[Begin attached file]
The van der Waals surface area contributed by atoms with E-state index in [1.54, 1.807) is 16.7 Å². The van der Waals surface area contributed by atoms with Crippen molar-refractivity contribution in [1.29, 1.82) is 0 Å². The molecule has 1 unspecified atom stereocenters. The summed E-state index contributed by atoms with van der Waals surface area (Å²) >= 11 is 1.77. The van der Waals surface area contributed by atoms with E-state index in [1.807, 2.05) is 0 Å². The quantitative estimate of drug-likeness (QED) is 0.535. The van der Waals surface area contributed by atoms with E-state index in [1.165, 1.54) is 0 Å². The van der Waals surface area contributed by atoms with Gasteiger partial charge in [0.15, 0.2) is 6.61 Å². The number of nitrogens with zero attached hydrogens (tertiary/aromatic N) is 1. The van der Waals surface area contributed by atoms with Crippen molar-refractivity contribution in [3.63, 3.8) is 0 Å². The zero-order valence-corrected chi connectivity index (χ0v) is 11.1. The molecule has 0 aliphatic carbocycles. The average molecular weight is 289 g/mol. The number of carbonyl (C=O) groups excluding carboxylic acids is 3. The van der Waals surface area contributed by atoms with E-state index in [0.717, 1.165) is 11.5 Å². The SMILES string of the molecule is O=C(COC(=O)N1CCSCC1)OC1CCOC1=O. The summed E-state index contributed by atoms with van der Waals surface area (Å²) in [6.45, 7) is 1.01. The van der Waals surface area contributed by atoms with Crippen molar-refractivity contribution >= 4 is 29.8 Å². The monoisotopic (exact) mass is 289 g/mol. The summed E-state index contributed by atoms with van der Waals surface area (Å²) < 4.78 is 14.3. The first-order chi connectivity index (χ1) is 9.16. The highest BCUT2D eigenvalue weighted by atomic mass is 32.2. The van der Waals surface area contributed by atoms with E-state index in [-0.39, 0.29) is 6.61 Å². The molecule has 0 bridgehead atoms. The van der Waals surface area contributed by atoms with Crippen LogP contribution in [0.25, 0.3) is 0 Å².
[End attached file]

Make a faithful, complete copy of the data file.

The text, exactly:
The van der Waals surface area contributed by atoms with E-state index in [1.54, 1.807) is 16.7 Å². The van der Waals surface area contributed by atoms with Crippen molar-refractivity contribution in [1.29, 1.82) is 0 Å². The molecule has 1 unspecified atom stereocenters. The summed E-state index contributed by atoms with van der Waals surface area (Å²) >= 11 is 1.77. The van der Waals surface area contributed by atoms with E-state index in [1.807, 2.05) is 0 Å². The quantitative estimate of drug-likeness (QED) is 0.535. The van der Waals surface area contributed by atoms with E-state index in [1.165, 1.54) is 0 Å². The van der Waals surface area contributed by atoms with Gasteiger partial charge in [0.15, 0.2) is 6.61 Å². The number of nitrogens with zero attached hydrogens (tertiary/aromatic N) is 1. The van der Waals surface area contributed by atoms with Crippen molar-refractivity contribution in [3.63, 3.8) is 0 Å². The zero-order valence-corrected chi connectivity index (χ0v) is 11.1. The molecule has 0 aliphatic carbocycles. The average molecular weight is 289 g/mol. The number of carbonyl (C=O) groups excluding carboxylic acids is 3. The van der Waals surface area contributed by atoms with E-state index in [0.717, 1.165) is 11.5 Å². The SMILES string of the molecule is O=C(COC(=O)N1CCSCC1)OC1CCOC1=O. The summed E-state index contributed by atoms with van der Waals surface area (Å²) in [6.45, 7) is 1.01. The van der Waals surface area contributed by atoms with Crippen molar-refractivity contribution >= 4 is 29.8 Å². The monoisotopic (exact) mass is 289 g/mol. The summed E-state index contributed by atoms with van der Waals surface area (Å²) < 4.78 is 14.3. The first-order chi connectivity index (χ1) is 9.16. The highest BCUT2D eigenvalue weighted by atomic mass is 32.2. The van der Waals surface area contributed by atoms with E-state index in [-0.39, 0.29) is 6.61 Å². The molecule has 0 bridgehead atoms. The van der Waals surface area contributed by atoms with Crippen LogP contribution in [0.25, 0.3) is 0 Å².